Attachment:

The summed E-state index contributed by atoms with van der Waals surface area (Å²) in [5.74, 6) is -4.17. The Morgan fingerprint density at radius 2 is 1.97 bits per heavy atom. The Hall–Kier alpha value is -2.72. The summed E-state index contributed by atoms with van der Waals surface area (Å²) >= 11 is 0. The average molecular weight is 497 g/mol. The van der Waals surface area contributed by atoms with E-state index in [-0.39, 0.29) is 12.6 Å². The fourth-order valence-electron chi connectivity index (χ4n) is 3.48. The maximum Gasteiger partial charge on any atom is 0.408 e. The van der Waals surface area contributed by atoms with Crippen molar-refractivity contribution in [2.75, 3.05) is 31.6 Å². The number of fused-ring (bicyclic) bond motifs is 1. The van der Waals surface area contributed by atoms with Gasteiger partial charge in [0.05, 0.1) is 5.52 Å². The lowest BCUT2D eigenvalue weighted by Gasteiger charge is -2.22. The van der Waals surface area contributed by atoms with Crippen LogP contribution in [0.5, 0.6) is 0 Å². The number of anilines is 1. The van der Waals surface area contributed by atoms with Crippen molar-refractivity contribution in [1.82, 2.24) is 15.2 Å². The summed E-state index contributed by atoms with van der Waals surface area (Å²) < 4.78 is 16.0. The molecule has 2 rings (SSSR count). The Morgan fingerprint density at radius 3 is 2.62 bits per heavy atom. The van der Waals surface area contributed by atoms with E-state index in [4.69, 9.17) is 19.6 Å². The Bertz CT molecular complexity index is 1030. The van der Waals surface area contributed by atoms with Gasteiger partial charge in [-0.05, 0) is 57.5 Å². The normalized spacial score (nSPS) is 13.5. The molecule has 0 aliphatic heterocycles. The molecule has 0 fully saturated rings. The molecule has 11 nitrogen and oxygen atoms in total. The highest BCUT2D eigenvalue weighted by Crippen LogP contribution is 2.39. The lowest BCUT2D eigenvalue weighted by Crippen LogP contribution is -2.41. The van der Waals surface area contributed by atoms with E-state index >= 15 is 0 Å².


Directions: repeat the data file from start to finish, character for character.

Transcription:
The summed E-state index contributed by atoms with van der Waals surface area (Å²) in [5.74, 6) is -4.17. The Morgan fingerprint density at radius 2 is 1.97 bits per heavy atom. The Hall–Kier alpha value is -2.72. The summed E-state index contributed by atoms with van der Waals surface area (Å²) >= 11 is 0. The average molecular weight is 497 g/mol. The van der Waals surface area contributed by atoms with E-state index in [-0.39, 0.29) is 12.6 Å². The fourth-order valence-electron chi connectivity index (χ4n) is 3.48. The maximum Gasteiger partial charge on any atom is 0.408 e. The van der Waals surface area contributed by atoms with Crippen molar-refractivity contribution in [2.75, 3.05) is 31.6 Å². The number of fused-ring (bicyclic) bond motifs is 1. The van der Waals surface area contributed by atoms with Gasteiger partial charge in [0.05, 0.1) is 5.52 Å². The lowest BCUT2D eigenvalue weighted by Gasteiger charge is -2.22. The van der Waals surface area contributed by atoms with Crippen LogP contribution in [0.5, 0.6) is 0 Å². The number of anilines is 1. The van der Waals surface area contributed by atoms with Crippen molar-refractivity contribution in [1.82, 2.24) is 15.2 Å². The summed E-state index contributed by atoms with van der Waals surface area (Å²) < 4.78 is 16.0. The molecule has 2 rings (SSSR count). The Morgan fingerprint density at radius 3 is 2.62 bits per heavy atom. The van der Waals surface area contributed by atoms with E-state index in [4.69, 9.17) is 19.6 Å². The Bertz CT molecular complexity index is 1030. The van der Waals surface area contributed by atoms with Gasteiger partial charge in [-0.05, 0) is 57.5 Å². The normalized spacial score (nSPS) is 13.5. The molecule has 0 aliphatic heterocycles. The molecule has 0 fully saturated rings. The molecule has 11 nitrogen and oxygen atoms in total. The highest BCUT2D eigenvalue weighted by Crippen LogP contribution is 2.39. The lowest BCUT2D eigenvalue weighted by Crippen LogP contribution is -2.41. The van der Waals surface area contributed by atoms with E-state index >= 15 is 0 Å².